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Games hit UK frontpages as evidence mounts over impending political "clampdown"

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Following this week's news that wary glances are being cast behind the scenes of Tanja Byron's upcoming report, British national daily The Guardian is this morning carrying, "Ministers plan clampdown on 'unsuitable' video games" as its main headline.

The story mirrors earlier reports this week in that it claims the Byron Report is to recommend a legal classification system for all games, but goes into further detail about plans to advise parents to not allow children to play games in their bedrooms and to only let them use computers and games consoles in places where the screens are clearly visible.

According to the piece, "A legally enforceable, cinema-style classification system is to be introduced for video games in an effort to keep children from playing damaging games unsuitable for their age... Under the proposals it would be illegal for shops to sell classified games to a child below the recommended age.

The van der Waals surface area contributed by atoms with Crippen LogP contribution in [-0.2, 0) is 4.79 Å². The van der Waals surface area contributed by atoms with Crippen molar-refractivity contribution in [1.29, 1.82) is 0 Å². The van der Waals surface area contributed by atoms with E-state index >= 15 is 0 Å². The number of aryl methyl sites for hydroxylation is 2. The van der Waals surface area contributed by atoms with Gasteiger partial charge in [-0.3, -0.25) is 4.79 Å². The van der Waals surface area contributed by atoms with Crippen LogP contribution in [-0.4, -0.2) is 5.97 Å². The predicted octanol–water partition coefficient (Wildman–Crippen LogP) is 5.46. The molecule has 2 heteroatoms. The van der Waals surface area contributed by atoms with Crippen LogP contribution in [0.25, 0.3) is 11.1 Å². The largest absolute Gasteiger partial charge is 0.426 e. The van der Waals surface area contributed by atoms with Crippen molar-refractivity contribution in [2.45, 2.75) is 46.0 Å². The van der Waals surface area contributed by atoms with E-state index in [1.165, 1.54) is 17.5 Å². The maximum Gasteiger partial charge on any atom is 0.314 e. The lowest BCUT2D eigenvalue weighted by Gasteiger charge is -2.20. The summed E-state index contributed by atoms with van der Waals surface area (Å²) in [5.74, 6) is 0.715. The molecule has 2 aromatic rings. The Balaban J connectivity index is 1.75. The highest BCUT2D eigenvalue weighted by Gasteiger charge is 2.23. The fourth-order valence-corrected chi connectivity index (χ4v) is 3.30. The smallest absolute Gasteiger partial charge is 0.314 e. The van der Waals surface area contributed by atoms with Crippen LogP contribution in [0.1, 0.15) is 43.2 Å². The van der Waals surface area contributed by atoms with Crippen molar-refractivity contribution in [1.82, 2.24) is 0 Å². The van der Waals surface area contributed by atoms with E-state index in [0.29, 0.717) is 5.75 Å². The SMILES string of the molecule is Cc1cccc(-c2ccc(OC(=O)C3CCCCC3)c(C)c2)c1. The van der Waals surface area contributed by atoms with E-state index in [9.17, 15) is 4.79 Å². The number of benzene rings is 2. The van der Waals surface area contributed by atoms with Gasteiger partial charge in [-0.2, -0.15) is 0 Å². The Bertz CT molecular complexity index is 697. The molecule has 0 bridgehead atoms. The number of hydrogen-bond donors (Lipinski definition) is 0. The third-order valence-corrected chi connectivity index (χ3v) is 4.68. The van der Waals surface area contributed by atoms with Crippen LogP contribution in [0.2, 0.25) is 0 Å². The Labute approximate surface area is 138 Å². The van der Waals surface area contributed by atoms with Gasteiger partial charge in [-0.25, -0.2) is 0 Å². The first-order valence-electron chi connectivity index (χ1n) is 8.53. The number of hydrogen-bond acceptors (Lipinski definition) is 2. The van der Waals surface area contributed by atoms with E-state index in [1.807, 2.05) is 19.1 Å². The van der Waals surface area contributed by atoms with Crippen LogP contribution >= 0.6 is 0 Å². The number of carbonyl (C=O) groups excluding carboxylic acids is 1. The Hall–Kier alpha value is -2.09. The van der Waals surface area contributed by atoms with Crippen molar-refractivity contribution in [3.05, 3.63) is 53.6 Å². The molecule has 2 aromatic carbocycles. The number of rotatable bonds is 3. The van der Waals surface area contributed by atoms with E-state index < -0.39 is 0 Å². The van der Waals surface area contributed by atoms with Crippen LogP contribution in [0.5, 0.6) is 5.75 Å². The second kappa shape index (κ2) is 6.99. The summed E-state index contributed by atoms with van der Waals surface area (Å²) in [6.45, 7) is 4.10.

"At present only games showing sex or 'gross' violence to humans or animals require age limits. That leaves up to 90% of games on the market, many of which portray weapons, martial arts and extreme combat, free from statutory labelling.

Ministers are expected to advise parent to keep computers and games consoles away from children's bedrooms as much as possible, and ask them to play games in living rooms or kitchens facing outwards so carers can see what is being played."

The report doesn't mention the BBFC as being the body to handle a new classification system, instead leading with a strap of, "New rating scheme devised." Currently, only a handful of games are classified by the BBFC, with most in the UK carrying the voluntary PEGI rating.

The Byron Report, due next month, includes a lengthy review of studies into the effects of games on children, and has been discussed with the Department for Children, Schools and Families and the Department for Culture, Media and Sport. Ministers are now said to have a "sense of the report's direction", said the Guardian's piece, on which the article is based.

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